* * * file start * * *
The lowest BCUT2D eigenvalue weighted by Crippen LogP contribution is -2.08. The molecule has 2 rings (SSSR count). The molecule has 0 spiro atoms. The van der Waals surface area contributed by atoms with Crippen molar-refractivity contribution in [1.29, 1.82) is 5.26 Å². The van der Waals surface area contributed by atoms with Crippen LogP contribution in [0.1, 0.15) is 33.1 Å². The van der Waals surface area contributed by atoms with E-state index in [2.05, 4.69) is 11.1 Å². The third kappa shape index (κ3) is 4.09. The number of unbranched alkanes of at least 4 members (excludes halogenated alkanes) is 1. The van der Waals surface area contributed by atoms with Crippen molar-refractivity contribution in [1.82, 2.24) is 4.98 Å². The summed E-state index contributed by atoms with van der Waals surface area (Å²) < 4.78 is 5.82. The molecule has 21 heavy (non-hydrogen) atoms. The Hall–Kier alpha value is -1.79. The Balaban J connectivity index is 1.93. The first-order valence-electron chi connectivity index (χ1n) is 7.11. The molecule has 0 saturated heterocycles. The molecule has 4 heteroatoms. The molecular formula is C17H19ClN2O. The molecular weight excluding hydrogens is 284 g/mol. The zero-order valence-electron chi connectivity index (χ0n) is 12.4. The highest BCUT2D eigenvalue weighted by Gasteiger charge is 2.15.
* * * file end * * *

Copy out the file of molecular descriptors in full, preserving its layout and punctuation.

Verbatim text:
The lowest BCUT2D eigenvalue weighted by Crippen LogP contribution is -2.08. The molecule has 2 rings (SSSR count). The molecule has 0 spiro atoms. The van der Waals surface area contributed by atoms with Crippen molar-refractivity contribution in [1.29, 1.82) is 5.26 Å². The van der Waals surface area contributed by atoms with Crippen LogP contribution in [0.1, 0.15) is 33.1 Å². The van der Waals surface area contributed by atoms with E-state index in [2.05, 4.69) is 11.1 Å². The third kappa shape index (κ3) is 4.09. The number of unbranched alkanes of at least 4 members (excludes halogenated alkanes) is 1. The van der Waals surface area contributed by atoms with Crippen molar-refractivity contribution in [1.82, 2.24) is 4.98 Å². The summed E-state index contributed by atoms with van der Waals surface area (Å²) < 4.78 is 5.82. The molecule has 21 heavy (non-hydrogen) atoms. The Hall–Kier alpha value is -1.79. The Balaban J connectivity index is 1.93. The first-order valence-electron chi connectivity index (χ1n) is 7.11. The molecule has 0 saturated heterocycles. The molecule has 4 heteroatoms. The molecular formula is C17H19ClN2O. The molecular weight excluding hydrogens is 284 g/mol. The zero-order valence-electron chi connectivity index (χ0n) is 12.4. The highest BCUT2D eigenvalue weighted by Gasteiger charge is 2.15.